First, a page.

Nothing bad, we live with it from the beginning.
about my suggestions the first two are a provocation to say that it is unavoidable that most scenarios, unlike wine, get worse with age.

the third is just a little suggestion to try a new way to conceive VCs and side assigment process that - among the other good things - would cancel any obsolescence problem of any scenario. At least it is worth a try, in my opinion
 

Philippe D.

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OK, that's fine with me then - as long as not all designers follow your suggestion #3 (and good luck getting all of them to agree on anything!), it's fine with me... :)
 

Eagle4ty

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One of the things I have done "in home" is redesign some of the older scenarios utilizing newer boards (in relation to the initial boards used) that more accurately reflect the terrain being represented. Surprisingly, very few have required much of an OB change and very few have had to have their VC or SSRs changed dramatically. Of course take this with a grain of salt as almost all these "revamped" scenarios have been played solitaire as it's awful difficult to get another player to sign-on to this approach when there's so much good new stuff out there.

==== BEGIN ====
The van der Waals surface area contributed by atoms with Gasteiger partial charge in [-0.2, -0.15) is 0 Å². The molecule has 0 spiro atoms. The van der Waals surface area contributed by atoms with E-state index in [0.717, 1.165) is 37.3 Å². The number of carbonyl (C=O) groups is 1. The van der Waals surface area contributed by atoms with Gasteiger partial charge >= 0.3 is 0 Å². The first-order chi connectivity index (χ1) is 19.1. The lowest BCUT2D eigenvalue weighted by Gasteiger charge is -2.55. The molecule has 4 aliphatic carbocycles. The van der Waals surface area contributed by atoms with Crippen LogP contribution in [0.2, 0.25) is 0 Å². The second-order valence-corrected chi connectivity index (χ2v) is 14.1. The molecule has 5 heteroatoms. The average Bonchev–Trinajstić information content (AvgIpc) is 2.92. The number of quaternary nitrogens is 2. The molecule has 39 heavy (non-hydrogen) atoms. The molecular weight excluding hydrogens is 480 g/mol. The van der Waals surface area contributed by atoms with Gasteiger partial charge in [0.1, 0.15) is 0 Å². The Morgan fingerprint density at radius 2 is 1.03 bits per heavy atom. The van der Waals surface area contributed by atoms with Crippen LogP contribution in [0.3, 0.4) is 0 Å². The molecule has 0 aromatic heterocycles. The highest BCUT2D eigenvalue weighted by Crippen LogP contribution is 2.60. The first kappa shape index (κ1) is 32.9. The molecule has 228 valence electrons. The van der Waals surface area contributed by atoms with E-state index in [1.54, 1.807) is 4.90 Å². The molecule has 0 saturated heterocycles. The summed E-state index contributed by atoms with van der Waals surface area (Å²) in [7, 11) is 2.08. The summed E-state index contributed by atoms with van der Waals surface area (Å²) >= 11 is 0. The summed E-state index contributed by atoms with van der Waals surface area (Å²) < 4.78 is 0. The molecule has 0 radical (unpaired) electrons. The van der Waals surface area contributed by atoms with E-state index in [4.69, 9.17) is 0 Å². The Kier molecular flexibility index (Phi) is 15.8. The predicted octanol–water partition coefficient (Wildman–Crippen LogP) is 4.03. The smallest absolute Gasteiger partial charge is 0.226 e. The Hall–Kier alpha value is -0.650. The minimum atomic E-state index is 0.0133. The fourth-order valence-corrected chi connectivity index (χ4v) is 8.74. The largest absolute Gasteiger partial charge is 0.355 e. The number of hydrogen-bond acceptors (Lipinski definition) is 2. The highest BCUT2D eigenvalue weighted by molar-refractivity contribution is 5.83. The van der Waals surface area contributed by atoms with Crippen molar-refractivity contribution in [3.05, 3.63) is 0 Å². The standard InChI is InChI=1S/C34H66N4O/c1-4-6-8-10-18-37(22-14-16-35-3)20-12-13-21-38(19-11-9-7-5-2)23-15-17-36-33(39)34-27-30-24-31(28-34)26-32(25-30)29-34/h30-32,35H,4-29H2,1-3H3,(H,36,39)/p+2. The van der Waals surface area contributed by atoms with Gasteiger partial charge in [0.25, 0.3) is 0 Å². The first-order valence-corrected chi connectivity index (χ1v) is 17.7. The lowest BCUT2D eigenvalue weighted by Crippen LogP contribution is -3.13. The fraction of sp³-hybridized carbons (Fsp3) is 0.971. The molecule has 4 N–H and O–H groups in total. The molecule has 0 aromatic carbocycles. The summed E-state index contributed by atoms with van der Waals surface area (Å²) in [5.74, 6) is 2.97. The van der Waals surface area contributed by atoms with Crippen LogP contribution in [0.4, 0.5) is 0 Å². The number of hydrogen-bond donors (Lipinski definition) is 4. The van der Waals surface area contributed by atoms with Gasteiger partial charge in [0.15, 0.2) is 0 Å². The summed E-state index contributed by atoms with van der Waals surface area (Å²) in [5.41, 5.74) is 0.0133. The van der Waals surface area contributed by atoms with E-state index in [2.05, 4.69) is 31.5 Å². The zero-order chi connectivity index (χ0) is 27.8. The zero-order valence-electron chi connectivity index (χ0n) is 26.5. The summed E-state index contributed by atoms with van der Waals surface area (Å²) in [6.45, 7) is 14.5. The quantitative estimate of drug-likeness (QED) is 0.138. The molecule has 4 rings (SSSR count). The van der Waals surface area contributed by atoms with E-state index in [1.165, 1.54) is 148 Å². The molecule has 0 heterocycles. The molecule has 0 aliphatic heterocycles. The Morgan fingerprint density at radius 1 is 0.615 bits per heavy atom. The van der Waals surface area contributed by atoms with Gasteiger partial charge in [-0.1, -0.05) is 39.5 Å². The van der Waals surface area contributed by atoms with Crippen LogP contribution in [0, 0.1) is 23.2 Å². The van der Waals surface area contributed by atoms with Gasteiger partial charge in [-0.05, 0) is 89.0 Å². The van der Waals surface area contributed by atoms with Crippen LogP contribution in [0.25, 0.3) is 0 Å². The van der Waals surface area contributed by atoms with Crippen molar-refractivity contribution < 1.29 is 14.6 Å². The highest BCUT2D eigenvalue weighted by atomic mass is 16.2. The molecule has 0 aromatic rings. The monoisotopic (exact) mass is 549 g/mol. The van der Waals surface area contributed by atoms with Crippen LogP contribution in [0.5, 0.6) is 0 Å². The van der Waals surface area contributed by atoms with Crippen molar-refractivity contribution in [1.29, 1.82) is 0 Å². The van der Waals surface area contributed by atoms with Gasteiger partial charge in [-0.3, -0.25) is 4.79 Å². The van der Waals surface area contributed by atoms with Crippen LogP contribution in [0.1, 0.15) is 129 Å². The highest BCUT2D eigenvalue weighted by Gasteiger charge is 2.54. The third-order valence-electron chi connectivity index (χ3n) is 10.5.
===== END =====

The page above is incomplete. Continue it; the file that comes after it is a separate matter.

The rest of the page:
ASLSARGE

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One of the things I have done "in home" is redesign some of the older scenarios utilizing newer boards (in relation to the initial boards used) that more accurately reflect the terrain being represented. Surprisingly, very few have required much of an OB change and very few have had to have their VC or SSRs changed dramatically. Of course take this with a grain of salt as almost all these "revamped" scenarios have been played solitaire as it's awful difficult to get another player to sign-on to this approach when there's so much good new stuff out there.
I have taken many of the scenarios I originally designed many, many years ago and have updated them using some of the newer boards as well. I found out that most only needed a tweek or two to get them back in synch. These are all for future BFP products so you will be seeing them making their appearance sometime during the next 3 - 10 years...or not........
 

von Marwitz